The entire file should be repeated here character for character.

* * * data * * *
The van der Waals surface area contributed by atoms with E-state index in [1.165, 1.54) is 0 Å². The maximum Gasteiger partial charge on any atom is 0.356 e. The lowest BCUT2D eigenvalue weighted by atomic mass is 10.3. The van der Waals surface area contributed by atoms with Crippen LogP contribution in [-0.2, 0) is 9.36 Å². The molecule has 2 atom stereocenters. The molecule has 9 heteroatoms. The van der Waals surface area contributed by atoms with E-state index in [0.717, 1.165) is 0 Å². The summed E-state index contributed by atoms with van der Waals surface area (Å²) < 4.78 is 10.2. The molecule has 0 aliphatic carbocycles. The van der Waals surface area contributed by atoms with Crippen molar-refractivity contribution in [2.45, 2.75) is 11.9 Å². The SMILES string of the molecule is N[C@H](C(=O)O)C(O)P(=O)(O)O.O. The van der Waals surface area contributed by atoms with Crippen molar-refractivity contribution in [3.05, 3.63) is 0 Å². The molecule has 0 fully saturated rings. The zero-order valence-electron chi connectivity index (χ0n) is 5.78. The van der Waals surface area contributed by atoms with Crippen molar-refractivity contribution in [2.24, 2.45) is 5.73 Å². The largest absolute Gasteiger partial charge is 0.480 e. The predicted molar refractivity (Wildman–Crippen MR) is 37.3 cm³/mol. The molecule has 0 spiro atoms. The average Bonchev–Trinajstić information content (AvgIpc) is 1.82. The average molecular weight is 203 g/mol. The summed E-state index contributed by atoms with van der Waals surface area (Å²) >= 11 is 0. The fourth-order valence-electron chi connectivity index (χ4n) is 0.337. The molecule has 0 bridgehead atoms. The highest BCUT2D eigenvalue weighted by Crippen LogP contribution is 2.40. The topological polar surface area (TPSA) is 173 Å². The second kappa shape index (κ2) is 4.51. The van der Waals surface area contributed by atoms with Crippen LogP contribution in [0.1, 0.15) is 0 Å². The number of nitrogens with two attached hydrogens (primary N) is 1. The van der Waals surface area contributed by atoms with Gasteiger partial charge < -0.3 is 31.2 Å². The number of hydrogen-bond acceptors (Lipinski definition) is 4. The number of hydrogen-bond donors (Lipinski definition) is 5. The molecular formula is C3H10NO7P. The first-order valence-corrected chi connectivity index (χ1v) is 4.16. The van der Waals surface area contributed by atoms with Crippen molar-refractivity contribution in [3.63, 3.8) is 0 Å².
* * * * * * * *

The van der Waals surface area contributed by atoms with E-state index in [1.165, 1.54) is 0 Å². The maximum Gasteiger partial charge on any atom is 0.356 e. The lowest BCUT2D eigenvalue weighted by atomic mass is 10.3. The van der Waals surface area contributed by atoms with Crippen LogP contribution in [-0.2, 0) is 9.36 Å². The molecule has 2 atom stereocenters. The molecule has 9 heteroatoms. The van der Waals surface area contributed by atoms with E-state index in [0.717, 1.165) is 0 Å². The summed E-state index contributed by atoms with van der Waals surface area (Å²) < 4.78 is 10.2. The molecule has 0 aliphatic carbocycles. The van der Waals surface area contributed by atoms with Crippen molar-refractivity contribution in [2.45, 2.75) is 11.9 Å². The SMILES string of the molecule is N[C@H](C(=O)O)C(O)P(=O)(O)O.O. The van der Waals surface area contributed by atoms with Crippen molar-refractivity contribution in [3.05, 3.63) is 0 Å². The molecule has 0 fully saturated rings. The zero-order valence-electron chi connectivity index (χ0n) is 5.78. The van der Waals surface area contributed by atoms with Crippen molar-refractivity contribution in [2.24, 2.45) is 5.73 Å². The largest absolute Gasteiger partial charge is 0.480 e. The predicted molar refractivity (Wildman–Crippen MR) is 37.3 cm³/mol. The molecule has 0 spiro atoms. The average Bonchev–Trinajstić information content (AvgIpc) is 1.82. The average molecular weight is 203 g/mol. The summed E-state index contributed by atoms with van der Waals surface area (Å²) >= 11 is 0. The fourth-order valence-electron chi connectivity index (χ4n) is 0.337. The molecule has 0 bridgehead atoms. The highest BCUT2D eigenvalue weighted by Crippen LogP contribution is 2.40. The topological polar surface area (TPSA) is 173 Å². The second kappa shape index (κ2) is 4.51. The van der Waals surface area contributed by atoms with Crippen LogP contribution in [0.1, 0.15) is 0 Å². The number of nitrogens with two attached hydrogens (primary N) is 1. The van der Waals surface area contributed by atoms with Gasteiger partial charge < -0.3 is 31.2 Å². The number of hydrogen-bond acceptors (Lipinski definition) is 4. The number of hydrogen-bond donors (Lipinski definition) is 5. The molecular formula is C3H10NO7P. The first-order valence-corrected chi connectivity index (χ1v) is 4.16. The van der Waals surface area contributed by atoms with Crippen molar-refractivity contribution in [3.63, 3.8) is 0 Å².